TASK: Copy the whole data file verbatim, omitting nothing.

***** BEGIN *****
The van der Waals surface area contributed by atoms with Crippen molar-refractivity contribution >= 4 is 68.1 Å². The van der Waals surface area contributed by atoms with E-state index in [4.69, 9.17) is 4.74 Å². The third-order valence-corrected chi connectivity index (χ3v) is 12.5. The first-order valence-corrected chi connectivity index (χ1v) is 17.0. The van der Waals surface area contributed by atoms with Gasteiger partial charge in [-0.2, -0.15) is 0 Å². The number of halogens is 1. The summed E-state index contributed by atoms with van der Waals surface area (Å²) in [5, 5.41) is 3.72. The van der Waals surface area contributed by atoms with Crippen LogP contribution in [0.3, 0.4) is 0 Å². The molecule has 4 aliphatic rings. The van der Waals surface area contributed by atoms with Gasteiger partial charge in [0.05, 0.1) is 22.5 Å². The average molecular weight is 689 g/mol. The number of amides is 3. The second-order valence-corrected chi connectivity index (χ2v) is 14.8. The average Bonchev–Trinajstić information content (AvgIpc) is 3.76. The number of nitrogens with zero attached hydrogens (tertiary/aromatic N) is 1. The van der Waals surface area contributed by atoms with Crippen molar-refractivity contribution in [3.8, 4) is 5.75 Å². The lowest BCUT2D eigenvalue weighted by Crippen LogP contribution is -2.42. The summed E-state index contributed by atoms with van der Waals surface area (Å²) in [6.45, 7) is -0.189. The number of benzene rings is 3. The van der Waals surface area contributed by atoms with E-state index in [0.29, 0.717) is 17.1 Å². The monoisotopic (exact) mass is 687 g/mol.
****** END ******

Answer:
The van der Waals surface area contributed by atoms with Crippen molar-refractivity contribution >= 4 is 68.1 Å². The van der Waals surface area contributed by atoms with E-state index in [4.69, 9.17) is 4.74 Å². The third-order valence-corrected chi connectivity index (χ3v) is 12.5. The first-order valence-corrected chi connectivity index (χ1v) is 17.0. The van der Waals surface area contributed by atoms with Gasteiger partial charge in [-0.2, -0.15) is 0 Å². The number of halogens is 1. The summed E-state index contributed by atoms with van der Waals surface area (Å²) in [5, 5.41) is 3.72. The van der Waals surface area contributed by atoms with Crippen LogP contribution in [0.3, 0.4) is 0 Å². The molecule has 4 aliphatic rings. The van der Waals surface area contributed by atoms with Gasteiger partial charge in [0.05, 0.1) is 22.5 Å². The average molecular weight is 689 g/mol. The number of amides is 3. The second-order valence-corrected chi connectivity index (χ2v) is 14.8. The average Bonchev–Trinajstić information content (AvgIpc) is 3.76. The number of nitrogens with zero attached hydrogens (tertiary/aromatic N) is 1. The van der Waals surface area contributed by atoms with Crippen molar-refractivity contribution in [3.8, 4) is 5.75 Å². The lowest BCUT2D eigenvalue weighted by Crippen LogP contribution is -2.42. The summed E-state index contributed by atoms with van der Waals surface area (Å²) in [6.45, 7) is -0.189. The number of benzene rings is 3. The van der Waals surface area contributed by atoms with E-state index in [0.29, 0.717) is 17.1 Å². The monoisotopic (exact) mass is 687 g/mol.